In November, employment decreased by 3,900 in Saskatchewan, but the unemployment rate was little changed at 3.4%, as fewer people participated in the labour market. The unemployment rate remained the lowest among the provinces. On a year-over-year basis, employment in Saskatchewan increased by 15,000 (+2.7%), the fastest growth rate in the country.
In Quebec, employment increased by 20,000 in November, following six months without growth. However, the unemployment rate was virtually unchanged at 7.6%, as more people participated in the labour market. Compared with 12 months earlier, employment in the province was little changed.
In November, employment in Newfoundland and Labrador increased by 3,100, pushing the unemployment rate down 1.3 percentage points to 10.7%. On a year-over-year basis, employment in the province was little changed, the result of losses observed in the first half of 2014 being offset by gains recorded since the beginning of the summer.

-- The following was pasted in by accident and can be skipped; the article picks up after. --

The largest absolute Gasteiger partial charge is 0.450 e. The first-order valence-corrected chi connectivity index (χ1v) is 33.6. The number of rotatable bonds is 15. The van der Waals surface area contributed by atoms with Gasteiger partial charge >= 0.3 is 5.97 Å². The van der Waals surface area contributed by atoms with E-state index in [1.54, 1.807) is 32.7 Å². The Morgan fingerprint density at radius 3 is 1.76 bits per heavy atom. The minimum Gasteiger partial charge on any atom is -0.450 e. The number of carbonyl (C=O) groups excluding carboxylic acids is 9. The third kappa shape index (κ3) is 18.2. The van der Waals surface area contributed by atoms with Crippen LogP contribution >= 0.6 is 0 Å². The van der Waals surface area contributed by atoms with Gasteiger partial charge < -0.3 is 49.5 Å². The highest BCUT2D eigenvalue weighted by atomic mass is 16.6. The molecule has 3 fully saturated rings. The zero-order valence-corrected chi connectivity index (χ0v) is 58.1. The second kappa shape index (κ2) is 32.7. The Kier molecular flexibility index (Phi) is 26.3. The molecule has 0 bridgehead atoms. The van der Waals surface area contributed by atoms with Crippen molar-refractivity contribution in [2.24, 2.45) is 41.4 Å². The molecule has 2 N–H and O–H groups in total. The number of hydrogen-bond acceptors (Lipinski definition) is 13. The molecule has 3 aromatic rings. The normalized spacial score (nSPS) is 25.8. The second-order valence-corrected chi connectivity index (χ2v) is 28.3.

Employment was unchanged in Alberta and British Columbia in November. However, on a year-over-year basis, the provinces posted growth of 2.2% and 2.0% respectively, above the national average of 0.8%.
Fewer men aged 55 and over employed in November
Employment among men aged 55 and over declined by 17,000 in November, pushing their unemployment rate up 0.3 percentage points to 6.2%. However, compared with 12 months earlier, employment for this group increased by 36,000 (+1.9%), the result of population ageing. For women in the same age group, there was little employment change in November or on a year-over-year basis.
In November, employment was little changed among people aged 25 to 54. On a year-over-year basis, men aged 25 to 54 saw an employment increase of 35,000 (+0.6%) and their unemployment rate declined 0.5 percentage points to 5.7%. For women in the same age group, employment was unchanged compared with 12 months earlier and their unemployment rate was virtually unchanged at 5.2%.
Among youths aged 15 to 24, employment was stable in November, but there was a marked increase of 56,000 (+2.3%) compared with November 2013. The employment rate was 56.5% in November, which was unchanged from October and the highest rate since February 2009.